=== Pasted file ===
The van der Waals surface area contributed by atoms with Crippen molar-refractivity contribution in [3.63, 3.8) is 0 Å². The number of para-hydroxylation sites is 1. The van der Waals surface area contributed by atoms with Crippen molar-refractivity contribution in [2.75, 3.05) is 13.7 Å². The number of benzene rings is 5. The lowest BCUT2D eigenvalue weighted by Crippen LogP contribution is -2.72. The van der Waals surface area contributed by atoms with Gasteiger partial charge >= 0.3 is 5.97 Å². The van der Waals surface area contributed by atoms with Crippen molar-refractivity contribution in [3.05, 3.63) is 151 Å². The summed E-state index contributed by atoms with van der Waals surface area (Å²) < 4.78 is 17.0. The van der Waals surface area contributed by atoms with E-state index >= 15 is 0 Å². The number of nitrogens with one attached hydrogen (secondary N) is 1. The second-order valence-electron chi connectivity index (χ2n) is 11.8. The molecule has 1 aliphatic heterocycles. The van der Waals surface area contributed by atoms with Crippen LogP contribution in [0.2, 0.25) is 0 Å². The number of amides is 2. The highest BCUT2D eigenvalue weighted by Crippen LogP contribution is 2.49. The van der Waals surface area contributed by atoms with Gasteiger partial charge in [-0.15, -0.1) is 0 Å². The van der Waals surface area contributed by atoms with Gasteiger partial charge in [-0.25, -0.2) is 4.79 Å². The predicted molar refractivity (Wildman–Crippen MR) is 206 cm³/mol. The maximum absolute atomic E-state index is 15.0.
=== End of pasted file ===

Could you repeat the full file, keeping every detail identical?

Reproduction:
The van der Waals surface area contributed by atoms with Crippen molar-refractivity contribution in [3.63, 3.8) is 0 Å². The number of para-hydroxylation sites is 1. The van der Waals surface area contributed by atoms with Crippen molar-refractivity contribution in [2.75, 3.05) is 13.7 Å². The number of benzene rings is 5. The lowest BCUT2D eigenvalue weighted by Crippen LogP contribution is -2.72. The van der Waals surface area contributed by atoms with Gasteiger partial charge >= 0.3 is 5.97 Å². The van der Waals surface area contributed by atoms with Crippen molar-refractivity contribution in [3.05, 3.63) is 151 Å². The summed E-state index contributed by atoms with van der Waals surface area (Å²) < 4.78 is 17.0. The van der Waals surface area contributed by atoms with E-state index >= 15 is 0 Å². The number of nitrogens with one attached hydrogen (secondary N) is 1. The second-order valence-electron chi connectivity index (χ2n) is 11.8. The molecule has 1 aliphatic heterocycles. The van der Waals surface area contributed by atoms with Crippen LogP contribution in [0.2, 0.25) is 0 Å². The number of amides is 2. The highest BCUT2D eigenvalue weighted by Crippen LogP contribution is 2.49. The van der Waals surface area contributed by atoms with Gasteiger partial charge in [-0.15, -0.1) is 0 Å². The van der Waals surface area contributed by atoms with Gasteiger partial charge in [-0.25, -0.2) is 4.79 Å². The predicted molar refractivity (Wildman–Crippen MR) is 206 cm³/mol. The maximum absolute atomic E-state index is 15.0.